The objective of this review is to determine whether the p53 tumor suppressor gene plays a role in the development of head and neck cancer. Mutations in the p53 tumor suppressor gene have been shown to be one of the most common genetic abnormalities in human cancers, and the published literature also shows this to be the case in head and neck cancer. Initial investigations into p53 gene expression in head and neck cancers indicated that about 60% overexpressed this gene, which was substantiated by many of the later reports. On analysis of all of the published data, mutations in the p53 gene have been found in exons 4 through 9, with a hot spot in the 238-248 region. Overexpression of p53 gene has not been found to correlate with any of the clinicopathologic parameters or survival (calculated from the date of diagnosis), but it does correlate with a history of heavy smoking and drinking. The p53 gene appears to have a role in both the early and late stages of this disease. Overexpression of p53 was found in the tumors of patients who had stopped smoking 5 to 18 years before their cancer developed; also, the overexpression of p53 has been shown in dysplastic and carcinoma in situ lesions of the larynx. Furthermore, overexpression of this gene was found to correlate with a very poor outcome in a group of patients classified with "end-stage disease." A model is proposed to describe the role of p53 in the development of squamous cell carcinoma of the head and neck.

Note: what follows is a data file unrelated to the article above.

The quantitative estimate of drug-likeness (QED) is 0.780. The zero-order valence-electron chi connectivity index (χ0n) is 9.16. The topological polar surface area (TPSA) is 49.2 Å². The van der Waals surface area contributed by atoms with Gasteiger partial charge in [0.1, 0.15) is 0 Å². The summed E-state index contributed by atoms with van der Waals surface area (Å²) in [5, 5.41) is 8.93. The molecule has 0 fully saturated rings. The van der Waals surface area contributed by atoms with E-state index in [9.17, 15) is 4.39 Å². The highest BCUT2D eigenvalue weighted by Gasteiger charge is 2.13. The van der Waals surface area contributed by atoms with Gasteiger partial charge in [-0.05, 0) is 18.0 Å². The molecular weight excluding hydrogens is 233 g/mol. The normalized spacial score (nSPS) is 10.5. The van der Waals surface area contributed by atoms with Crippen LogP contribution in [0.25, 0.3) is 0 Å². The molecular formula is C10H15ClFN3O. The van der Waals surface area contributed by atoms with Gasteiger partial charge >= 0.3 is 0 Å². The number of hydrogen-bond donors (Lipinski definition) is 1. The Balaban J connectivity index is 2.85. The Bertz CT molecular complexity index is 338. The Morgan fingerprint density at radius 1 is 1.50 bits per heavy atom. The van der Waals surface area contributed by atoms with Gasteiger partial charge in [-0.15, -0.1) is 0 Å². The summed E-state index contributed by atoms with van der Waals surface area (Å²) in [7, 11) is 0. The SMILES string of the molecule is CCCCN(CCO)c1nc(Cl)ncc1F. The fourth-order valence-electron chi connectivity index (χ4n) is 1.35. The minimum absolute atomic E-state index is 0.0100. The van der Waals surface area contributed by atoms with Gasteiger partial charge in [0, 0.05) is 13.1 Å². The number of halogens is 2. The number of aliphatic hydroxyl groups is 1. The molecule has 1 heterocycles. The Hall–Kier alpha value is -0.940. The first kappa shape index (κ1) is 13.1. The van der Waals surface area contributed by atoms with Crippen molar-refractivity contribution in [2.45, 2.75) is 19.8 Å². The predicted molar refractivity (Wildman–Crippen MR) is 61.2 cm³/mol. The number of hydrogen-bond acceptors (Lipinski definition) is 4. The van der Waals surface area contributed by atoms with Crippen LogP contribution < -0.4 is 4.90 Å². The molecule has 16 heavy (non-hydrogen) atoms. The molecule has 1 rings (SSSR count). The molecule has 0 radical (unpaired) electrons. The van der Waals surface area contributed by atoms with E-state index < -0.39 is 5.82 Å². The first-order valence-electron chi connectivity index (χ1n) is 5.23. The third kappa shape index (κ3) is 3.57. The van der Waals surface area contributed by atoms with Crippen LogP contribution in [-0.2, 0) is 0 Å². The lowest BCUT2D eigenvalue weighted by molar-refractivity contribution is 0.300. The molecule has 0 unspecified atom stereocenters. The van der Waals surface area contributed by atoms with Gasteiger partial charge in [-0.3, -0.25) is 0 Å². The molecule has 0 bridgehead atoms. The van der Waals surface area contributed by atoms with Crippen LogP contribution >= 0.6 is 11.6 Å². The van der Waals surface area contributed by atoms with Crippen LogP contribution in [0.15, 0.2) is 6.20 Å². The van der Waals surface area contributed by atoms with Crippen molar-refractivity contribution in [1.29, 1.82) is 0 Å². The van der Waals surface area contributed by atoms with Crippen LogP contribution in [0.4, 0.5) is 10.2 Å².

(Arch Otolaryngol Head Neck Surg. 1993;119:1118-1122)
Field JK, Pavelic ZP, Spandidos DA, Stambrook PJ, Jones AS, Gluckman JL. The Role of the p53 Tumor Suppressor Gene in Squamous Cell Carcinoma of the Head and Neck. Arch Otolaryngol Head Neck Surg. 1993;119(10):1118–1122. doi:10.1001/archotol.1993.01880220064009
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